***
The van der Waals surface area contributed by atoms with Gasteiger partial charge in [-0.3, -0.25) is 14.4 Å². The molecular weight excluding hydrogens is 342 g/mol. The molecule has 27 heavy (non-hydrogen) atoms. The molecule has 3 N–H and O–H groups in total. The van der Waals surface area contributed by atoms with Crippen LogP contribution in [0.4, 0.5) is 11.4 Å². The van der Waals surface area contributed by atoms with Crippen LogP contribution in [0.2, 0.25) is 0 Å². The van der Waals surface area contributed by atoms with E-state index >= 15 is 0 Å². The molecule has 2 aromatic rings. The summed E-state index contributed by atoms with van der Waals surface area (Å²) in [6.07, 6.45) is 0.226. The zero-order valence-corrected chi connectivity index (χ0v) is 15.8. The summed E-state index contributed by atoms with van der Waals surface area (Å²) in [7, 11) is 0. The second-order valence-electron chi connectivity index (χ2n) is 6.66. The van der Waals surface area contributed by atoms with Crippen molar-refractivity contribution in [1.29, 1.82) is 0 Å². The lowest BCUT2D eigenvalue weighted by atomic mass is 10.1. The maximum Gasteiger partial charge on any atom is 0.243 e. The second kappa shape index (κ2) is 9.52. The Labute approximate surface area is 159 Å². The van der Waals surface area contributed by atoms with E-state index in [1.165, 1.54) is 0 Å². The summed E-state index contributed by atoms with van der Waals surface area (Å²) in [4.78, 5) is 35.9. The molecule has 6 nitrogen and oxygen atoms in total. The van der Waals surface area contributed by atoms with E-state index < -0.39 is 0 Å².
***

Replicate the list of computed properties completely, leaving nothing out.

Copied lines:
The van der Waals surface area contributed by atoms with Gasteiger partial charge in [-0.3, -0.25) is 14.4 Å². The molecular weight excluding hydrogens is 342 g/mol. The molecule has 27 heavy (non-hydrogen) atoms. The molecule has 3 N–H and O–H groups in total. The van der Waals surface area contributed by atoms with Crippen LogP contribution in [0.4, 0.5) is 11.4 Å². The van der Waals surface area contributed by atoms with Crippen LogP contribution in [0.2, 0.25) is 0 Å². The van der Waals surface area contributed by atoms with E-state index >= 15 is 0 Å². The molecule has 2 aromatic rings. The summed E-state index contributed by atoms with van der Waals surface area (Å²) in [6.07, 6.45) is 0.226. The zero-order valence-corrected chi connectivity index (χ0v) is 15.8. The summed E-state index contributed by atoms with van der Waals surface area (Å²) in [7, 11) is 0. The second-order valence-electron chi connectivity index (χ2n) is 6.66. The van der Waals surface area contributed by atoms with Crippen molar-refractivity contribution in [1.29, 1.82) is 0 Å². The lowest BCUT2D eigenvalue weighted by atomic mass is 10.1. The maximum Gasteiger partial charge on any atom is 0.243 e. The second kappa shape index (κ2) is 9.52. The Labute approximate surface area is 159 Å². The van der Waals surface area contributed by atoms with E-state index in [1.165, 1.54) is 0 Å². The summed E-state index contributed by atoms with van der Waals surface area (Å²) in [4.78, 5) is 35.9. The molecule has 6 nitrogen and oxygen atoms in total. The van der Waals surface area contributed by atoms with E-state index < -0.39 is 0 Å².